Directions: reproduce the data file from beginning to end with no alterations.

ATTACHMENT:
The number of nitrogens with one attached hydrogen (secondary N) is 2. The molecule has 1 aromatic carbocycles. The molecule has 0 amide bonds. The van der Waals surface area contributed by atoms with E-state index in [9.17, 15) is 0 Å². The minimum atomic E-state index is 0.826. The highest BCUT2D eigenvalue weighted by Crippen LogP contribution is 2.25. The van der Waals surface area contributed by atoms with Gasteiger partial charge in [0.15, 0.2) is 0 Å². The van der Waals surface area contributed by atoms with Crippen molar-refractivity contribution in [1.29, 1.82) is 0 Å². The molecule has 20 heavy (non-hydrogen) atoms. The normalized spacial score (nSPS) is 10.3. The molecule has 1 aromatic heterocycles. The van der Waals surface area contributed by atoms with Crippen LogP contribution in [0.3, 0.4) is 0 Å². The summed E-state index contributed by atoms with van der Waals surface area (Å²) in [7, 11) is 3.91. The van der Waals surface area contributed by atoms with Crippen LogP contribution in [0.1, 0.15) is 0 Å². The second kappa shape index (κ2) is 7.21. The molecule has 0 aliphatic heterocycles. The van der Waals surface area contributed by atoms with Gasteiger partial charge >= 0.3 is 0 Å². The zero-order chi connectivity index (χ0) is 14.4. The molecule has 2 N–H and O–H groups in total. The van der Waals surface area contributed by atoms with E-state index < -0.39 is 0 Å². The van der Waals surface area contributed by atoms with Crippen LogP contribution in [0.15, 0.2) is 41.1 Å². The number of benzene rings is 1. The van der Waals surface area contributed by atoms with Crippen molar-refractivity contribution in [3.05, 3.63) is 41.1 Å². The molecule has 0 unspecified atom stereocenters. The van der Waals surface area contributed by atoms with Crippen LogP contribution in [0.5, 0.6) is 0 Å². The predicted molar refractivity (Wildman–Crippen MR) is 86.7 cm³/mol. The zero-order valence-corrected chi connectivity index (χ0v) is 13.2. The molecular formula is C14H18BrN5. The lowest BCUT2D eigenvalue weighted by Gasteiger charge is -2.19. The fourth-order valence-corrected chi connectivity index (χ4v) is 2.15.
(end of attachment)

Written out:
The number of nitrogens with one attached hydrogen (secondary N) is 2. The molecule has 1 aromatic carbocycles. The molecule has 0 amide bonds. The van der Waals surface area contributed by atoms with E-state index in [9.17, 15) is 0 Å². The minimum atomic E-state index is 0.826. The highest BCUT2D eigenvalue weighted by Crippen LogP contribution is 2.25. The van der Waals surface area contributed by atoms with Gasteiger partial charge in [0.15, 0.2) is 0 Å². The van der Waals surface area contributed by atoms with Crippen molar-refractivity contribution in [1.29, 1.82) is 0 Å². The molecule has 20 heavy (non-hydrogen) atoms. The normalized spacial score (nSPS) is 10.3. The molecule has 1 aromatic heterocycles. The van der Waals surface area contributed by atoms with Crippen LogP contribution in [0.3, 0.4) is 0 Å². The summed E-state index contributed by atoms with van der Waals surface area (Å²) in [7, 11) is 3.91. The van der Waals surface area contributed by atoms with Crippen LogP contribution in [0.1, 0.15) is 0 Å². The second kappa shape index (κ2) is 7.21. The molecule has 0 aliphatic heterocycles. The van der Waals surface area contributed by atoms with Gasteiger partial charge >= 0.3 is 0 Å². The zero-order chi connectivity index (χ0) is 14.4. The molecule has 2 N–H and O–H groups in total. The van der Waals surface area contributed by atoms with E-state index < -0.39 is 0 Å². The van der Waals surface area contributed by atoms with Crippen LogP contribution in [0.15, 0.2) is 41.1 Å². The number of benzene rings is 1. The van der Waals surface area contributed by atoms with Crippen molar-refractivity contribution in [3.05, 3.63) is 41.1 Å². The molecule has 0 unspecified atom stereocenters. The van der Waals surface area contributed by atoms with Crippen LogP contribution in [0.5, 0.6) is 0 Å². The predicted molar refractivity (Wildman–Crippen MR) is 86.7 cm³/mol. The zero-order valence-corrected chi connectivity index (χ0v) is 13.2. The molecular formula is C14H18BrN5. The lowest BCUT2D eigenvalue weighted by Gasteiger charge is -2.19. The fourth-order valence-corrected chi connectivity index (χ4v) is 2.15.